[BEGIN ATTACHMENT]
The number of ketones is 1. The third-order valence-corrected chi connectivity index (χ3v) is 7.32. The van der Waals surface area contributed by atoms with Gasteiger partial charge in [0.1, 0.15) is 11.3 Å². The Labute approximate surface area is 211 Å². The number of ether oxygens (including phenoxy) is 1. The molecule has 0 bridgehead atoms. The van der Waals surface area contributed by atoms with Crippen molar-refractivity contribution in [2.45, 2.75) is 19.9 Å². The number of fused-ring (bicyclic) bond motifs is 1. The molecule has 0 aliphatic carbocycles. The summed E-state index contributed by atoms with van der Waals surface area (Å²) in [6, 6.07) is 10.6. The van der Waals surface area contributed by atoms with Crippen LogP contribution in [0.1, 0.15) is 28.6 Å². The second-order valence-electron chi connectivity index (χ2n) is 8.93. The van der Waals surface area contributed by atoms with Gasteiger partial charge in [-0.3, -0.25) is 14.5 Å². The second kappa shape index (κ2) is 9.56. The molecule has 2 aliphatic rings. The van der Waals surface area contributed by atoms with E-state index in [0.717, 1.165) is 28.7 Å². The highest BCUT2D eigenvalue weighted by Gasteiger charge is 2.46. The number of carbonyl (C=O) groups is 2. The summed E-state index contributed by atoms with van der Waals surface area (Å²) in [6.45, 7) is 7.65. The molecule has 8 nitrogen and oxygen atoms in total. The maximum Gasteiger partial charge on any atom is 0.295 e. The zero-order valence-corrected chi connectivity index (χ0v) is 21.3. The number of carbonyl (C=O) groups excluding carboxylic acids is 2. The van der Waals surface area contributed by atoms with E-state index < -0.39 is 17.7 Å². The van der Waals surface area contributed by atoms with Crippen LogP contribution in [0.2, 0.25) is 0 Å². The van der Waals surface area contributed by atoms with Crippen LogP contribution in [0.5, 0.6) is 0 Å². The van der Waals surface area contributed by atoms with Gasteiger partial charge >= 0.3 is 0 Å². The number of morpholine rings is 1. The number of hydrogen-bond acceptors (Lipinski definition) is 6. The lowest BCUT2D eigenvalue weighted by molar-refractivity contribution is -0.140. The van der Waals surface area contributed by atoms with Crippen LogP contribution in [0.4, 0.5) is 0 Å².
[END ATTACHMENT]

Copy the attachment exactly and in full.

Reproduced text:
The number of ketones is 1. The third-order valence-corrected chi connectivity index (χ3v) is 7.32. The van der Waals surface area contributed by atoms with Gasteiger partial charge in [0.1, 0.15) is 11.3 Å². The Labute approximate surface area is 211 Å². The number of ether oxygens (including phenoxy) is 1. The molecule has 0 bridgehead atoms. The van der Waals surface area contributed by atoms with Crippen molar-refractivity contribution in [2.45, 2.75) is 19.9 Å². The number of fused-ring (bicyclic) bond motifs is 1. The molecule has 0 aliphatic carbocycles. The summed E-state index contributed by atoms with van der Waals surface area (Å²) in [6, 6.07) is 10.6. The van der Waals surface area contributed by atoms with Crippen LogP contribution in [0.1, 0.15) is 28.6 Å². The second-order valence-electron chi connectivity index (χ2n) is 8.93. The van der Waals surface area contributed by atoms with Gasteiger partial charge in [-0.3, -0.25) is 14.5 Å². The second kappa shape index (κ2) is 9.56. The molecule has 2 aliphatic rings. The van der Waals surface area contributed by atoms with E-state index in [0.717, 1.165) is 28.7 Å². The highest BCUT2D eigenvalue weighted by Gasteiger charge is 2.46. The number of carbonyl (C=O) groups is 2. The summed E-state index contributed by atoms with van der Waals surface area (Å²) in [6.45, 7) is 7.65. The molecule has 8 nitrogen and oxygen atoms in total. The maximum Gasteiger partial charge on any atom is 0.295 e. The zero-order valence-corrected chi connectivity index (χ0v) is 21.3. The number of carbonyl (C=O) groups excluding carboxylic acids is 2. The van der Waals surface area contributed by atoms with E-state index < -0.39 is 17.7 Å². The van der Waals surface area contributed by atoms with Crippen LogP contribution in [0.2, 0.25) is 0 Å². The van der Waals surface area contributed by atoms with Crippen LogP contribution in [0.5, 0.6) is 0 Å². The van der Waals surface area contributed by atoms with Gasteiger partial charge >= 0.3 is 0 Å². The number of morpholine rings is 1. The number of hydrogen-bond acceptors (Lipinski definition) is 6. The lowest BCUT2D eigenvalue weighted by molar-refractivity contribution is -0.140. The van der Waals surface area contributed by atoms with Crippen LogP contribution in [0.4, 0.5) is 0 Å².